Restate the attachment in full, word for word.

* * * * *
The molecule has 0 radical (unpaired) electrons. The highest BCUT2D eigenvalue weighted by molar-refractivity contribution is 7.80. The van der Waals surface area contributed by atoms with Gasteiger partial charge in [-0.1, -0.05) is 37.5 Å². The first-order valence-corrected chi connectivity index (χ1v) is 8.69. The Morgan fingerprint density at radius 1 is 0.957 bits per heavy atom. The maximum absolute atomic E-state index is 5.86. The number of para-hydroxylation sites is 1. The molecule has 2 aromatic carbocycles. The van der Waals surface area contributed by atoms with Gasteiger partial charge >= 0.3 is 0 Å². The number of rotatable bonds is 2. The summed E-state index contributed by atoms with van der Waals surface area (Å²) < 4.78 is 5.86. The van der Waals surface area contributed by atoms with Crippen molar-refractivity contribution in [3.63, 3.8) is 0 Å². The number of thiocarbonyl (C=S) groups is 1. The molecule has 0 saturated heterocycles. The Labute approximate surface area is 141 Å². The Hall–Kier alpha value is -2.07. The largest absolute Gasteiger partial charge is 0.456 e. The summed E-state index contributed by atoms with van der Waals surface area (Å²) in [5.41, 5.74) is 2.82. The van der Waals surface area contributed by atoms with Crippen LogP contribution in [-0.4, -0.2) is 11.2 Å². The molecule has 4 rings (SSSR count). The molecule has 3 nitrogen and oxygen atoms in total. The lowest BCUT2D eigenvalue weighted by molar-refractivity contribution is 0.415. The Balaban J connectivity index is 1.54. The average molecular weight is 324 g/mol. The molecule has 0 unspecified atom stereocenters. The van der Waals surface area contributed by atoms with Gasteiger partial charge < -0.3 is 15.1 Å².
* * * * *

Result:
The molecule has 0 radical (unpaired) electrons. The highest BCUT2D eigenvalue weighted by molar-refractivity contribution is 7.80. The van der Waals surface area contributed by atoms with Gasteiger partial charge in [-0.1, -0.05) is 37.5 Å². The first-order valence-corrected chi connectivity index (χ1v) is 8.69. The Morgan fingerprint density at radius 1 is 0.957 bits per heavy atom. The maximum absolute atomic E-state index is 5.86. The number of para-hydroxylation sites is 1. The molecule has 2 aromatic carbocycles. The van der Waals surface area contributed by atoms with Gasteiger partial charge >= 0.3 is 0 Å². The number of rotatable bonds is 2. The summed E-state index contributed by atoms with van der Waals surface area (Å²) < 4.78 is 5.86. The van der Waals surface area contributed by atoms with Crippen molar-refractivity contribution in [3.63, 3.8) is 0 Å². The number of thiocarbonyl (C=S) groups is 1. The molecule has 0 saturated heterocycles. The Labute approximate surface area is 141 Å². The Hall–Kier alpha value is -2.07. The largest absolute Gasteiger partial charge is 0.456 e. The summed E-state index contributed by atoms with van der Waals surface area (Å²) in [5.41, 5.74) is 2.82. The van der Waals surface area contributed by atoms with Crippen LogP contribution in [-0.4, -0.2) is 11.2 Å². The molecule has 4 rings (SSSR count). The molecule has 3 nitrogen and oxygen atoms in total. The lowest BCUT2D eigenvalue weighted by molar-refractivity contribution is 0.415. The Balaban J connectivity index is 1.54. The average molecular weight is 324 g/mol. The molecule has 0 unspecified atom stereocenters. The van der Waals surface area contributed by atoms with Gasteiger partial charge < -0.3 is 15.1 Å².